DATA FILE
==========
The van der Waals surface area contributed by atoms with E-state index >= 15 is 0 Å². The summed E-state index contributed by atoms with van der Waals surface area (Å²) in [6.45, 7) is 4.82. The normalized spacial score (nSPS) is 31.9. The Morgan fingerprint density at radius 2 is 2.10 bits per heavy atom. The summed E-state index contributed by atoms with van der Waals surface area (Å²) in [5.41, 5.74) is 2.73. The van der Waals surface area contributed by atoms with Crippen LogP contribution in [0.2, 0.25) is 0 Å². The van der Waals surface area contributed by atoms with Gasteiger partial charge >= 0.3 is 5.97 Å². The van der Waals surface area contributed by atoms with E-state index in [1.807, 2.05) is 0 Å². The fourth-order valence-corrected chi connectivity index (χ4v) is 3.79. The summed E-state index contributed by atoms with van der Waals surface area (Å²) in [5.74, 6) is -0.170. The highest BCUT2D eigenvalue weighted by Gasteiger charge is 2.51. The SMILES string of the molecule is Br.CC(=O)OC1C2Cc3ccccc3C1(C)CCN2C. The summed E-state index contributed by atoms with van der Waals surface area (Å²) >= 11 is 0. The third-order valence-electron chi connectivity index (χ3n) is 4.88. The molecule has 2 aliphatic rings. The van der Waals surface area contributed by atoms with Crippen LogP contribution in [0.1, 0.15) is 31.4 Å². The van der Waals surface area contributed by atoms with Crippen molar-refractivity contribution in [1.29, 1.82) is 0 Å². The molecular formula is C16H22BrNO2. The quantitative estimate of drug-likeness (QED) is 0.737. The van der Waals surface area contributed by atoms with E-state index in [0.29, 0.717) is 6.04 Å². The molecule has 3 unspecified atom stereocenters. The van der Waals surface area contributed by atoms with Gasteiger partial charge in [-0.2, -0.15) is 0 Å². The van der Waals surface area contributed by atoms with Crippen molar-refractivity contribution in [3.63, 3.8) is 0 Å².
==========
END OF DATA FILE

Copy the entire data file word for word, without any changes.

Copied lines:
The van der Waals surface area contributed by atoms with E-state index >= 15 is 0 Å². The summed E-state index contributed by atoms with van der Waals surface area (Å²) in [6.45, 7) is 4.82. The normalized spacial score (nSPS) is 31.9. The Morgan fingerprint density at radius 2 is 2.10 bits per heavy atom. The summed E-state index contributed by atoms with van der Waals surface area (Å²) in [5.41, 5.74) is 2.73. The van der Waals surface area contributed by atoms with Crippen LogP contribution in [0.2, 0.25) is 0 Å². The van der Waals surface area contributed by atoms with Gasteiger partial charge >= 0.3 is 5.97 Å². The van der Waals surface area contributed by atoms with E-state index in [1.807, 2.05) is 0 Å². The fourth-order valence-corrected chi connectivity index (χ4v) is 3.79. The summed E-state index contributed by atoms with van der Waals surface area (Å²) in [5.74, 6) is -0.170. The highest BCUT2D eigenvalue weighted by Gasteiger charge is 2.51. The SMILES string of the molecule is Br.CC(=O)OC1C2Cc3ccccc3C1(C)CCN2C. The summed E-state index contributed by atoms with van der Waals surface area (Å²) >= 11 is 0. The third-order valence-electron chi connectivity index (χ3n) is 4.88. The molecule has 2 aliphatic rings. The van der Waals surface area contributed by atoms with Crippen LogP contribution in [0.1, 0.15) is 31.4 Å². The van der Waals surface area contributed by atoms with Crippen molar-refractivity contribution in [1.29, 1.82) is 0 Å². The molecular formula is C16H22BrNO2. The quantitative estimate of drug-likeness (QED) is 0.737. The van der Waals surface area contributed by atoms with E-state index in [0.29, 0.717) is 6.04 Å². The molecule has 3 unspecified atom stereocenters. The van der Waals surface area contributed by atoms with Gasteiger partial charge in [-0.2, -0.15) is 0 Å². The van der Waals surface area contributed by atoms with Crippen molar-refractivity contribution in [3.63, 3.8) is 0 Å².